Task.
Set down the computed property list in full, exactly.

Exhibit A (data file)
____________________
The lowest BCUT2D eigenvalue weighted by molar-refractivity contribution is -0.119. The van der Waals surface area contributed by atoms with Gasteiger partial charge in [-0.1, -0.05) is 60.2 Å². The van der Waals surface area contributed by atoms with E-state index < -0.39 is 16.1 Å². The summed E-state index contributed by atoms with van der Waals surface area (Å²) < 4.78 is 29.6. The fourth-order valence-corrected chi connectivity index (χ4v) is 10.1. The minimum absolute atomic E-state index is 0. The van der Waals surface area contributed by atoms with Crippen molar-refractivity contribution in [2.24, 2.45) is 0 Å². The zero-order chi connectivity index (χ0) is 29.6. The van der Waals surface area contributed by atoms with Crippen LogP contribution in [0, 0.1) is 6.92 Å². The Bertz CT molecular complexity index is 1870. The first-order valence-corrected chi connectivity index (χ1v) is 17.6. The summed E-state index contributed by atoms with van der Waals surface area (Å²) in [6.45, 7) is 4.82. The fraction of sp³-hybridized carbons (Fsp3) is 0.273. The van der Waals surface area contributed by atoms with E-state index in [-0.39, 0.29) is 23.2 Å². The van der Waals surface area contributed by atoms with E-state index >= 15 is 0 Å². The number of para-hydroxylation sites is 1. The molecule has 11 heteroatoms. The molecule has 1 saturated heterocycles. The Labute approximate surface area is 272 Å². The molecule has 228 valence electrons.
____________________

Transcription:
The lowest BCUT2D eigenvalue weighted by molar-refractivity contribution is -0.119. The van der Waals surface area contributed by atoms with Gasteiger partial charge in [-0.1, -0.05) is 60.2 Å². The van der Waals surface area contributed by atoms with E-state index < -0.39 is 16.1 Å². The summed E-state index contributed by atoms with van der Waals surface area (Å²) < 4.78 is 29.6. The fourth-order valence-corrected chi connectivity index (χ4v) is 10.1. The minimum absolute atomic E-state index is 0. The van der Waals surface area contributed by atoms with Crippen molar-refractivity contribution in [2.24, 2.45) is 0 Å². The zero-order chi connectivity index (χ0) is 29.6. The van der Waals surface area contributed by atoms with Crippen LogP contribution in [0, 0.1) is 6.92 Å². The Bertz CT molecular complexity index is 1870. The first-order valence-corrected chi connectivity index (χ1v) is 17.6. The summed E-state index contributed by atoms with van der Waals surface area (Å²) in [6.45, 7) is 4.82. The fraction of sp³-hybridized carbons (Fsp3) is 0.273. The van der Waals surface area contributed by atoms with E-state index in [-0.39, 0.29) is 23.2 Å². The van der Waals surface area contributed by atoms with E-state index >= 15 is 0 Å². The number of para-hydroxylation sites is 1. The molecule has 11 heteroatoms. The molecule has 1 saturated heterocycles. The Labute approximate surface area is 272 Å². The molecule has 228 valence electrons.